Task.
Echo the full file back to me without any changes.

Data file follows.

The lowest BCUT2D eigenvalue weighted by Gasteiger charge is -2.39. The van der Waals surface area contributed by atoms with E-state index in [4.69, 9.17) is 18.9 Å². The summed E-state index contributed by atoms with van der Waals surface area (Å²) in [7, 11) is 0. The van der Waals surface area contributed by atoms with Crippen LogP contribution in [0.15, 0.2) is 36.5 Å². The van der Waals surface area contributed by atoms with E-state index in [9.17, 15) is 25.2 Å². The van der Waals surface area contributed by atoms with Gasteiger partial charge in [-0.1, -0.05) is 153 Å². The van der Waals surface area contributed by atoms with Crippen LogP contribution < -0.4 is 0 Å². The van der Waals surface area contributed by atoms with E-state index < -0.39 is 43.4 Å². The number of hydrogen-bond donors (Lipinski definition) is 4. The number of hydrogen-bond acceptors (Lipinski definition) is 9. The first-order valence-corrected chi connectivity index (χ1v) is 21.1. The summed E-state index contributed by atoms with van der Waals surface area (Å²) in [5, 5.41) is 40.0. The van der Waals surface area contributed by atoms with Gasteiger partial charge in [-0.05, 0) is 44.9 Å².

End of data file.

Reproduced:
The lowest BCUT2D eigenvalue weighted by Gasteiger charge is -2.39. The van der Waals surface area contributed by atoms with E-state index in [4.69, 9.17) is 18.9 Å². The summed E-state index contributed by atoms with van der Waals surface area (Å²) in [7, 11) is 0. The van der Waals surface area contributed by atoms with Crippen LogP contribution in [0.15, 0.2) is 36.5 Å². The van der Waals surface area contributed by atoms with E-state index in [9.17, 15) is 25.2 Å². The van der Waals surface area contributed by atoms with Gasteiger partial charge in [-0.1, -0.05) is 153 Å². The van der Waals surface area contributed by atoms with Crippen LogP contribution < -0.4 is 0 Å². The van der Waals surface area contributed by atoms with E-state index < -0.39 is 43.4 Å². The number of hydrogen-bond donors (Lipinski definition) is 4. The number of hydrogen-bond acceptors (Lipinski definition) is 9. The first-order valence-corrected chi connectivity index (χ1v) is 21.1. The summed E-state index contributed by atoms with van der Waals surface area (Å²) in [5, 5.41) is 40.0. The van der Waals surface area contributed by atoms with Gasteiger partial charge in [-0.05, 0) is 44.9 Å².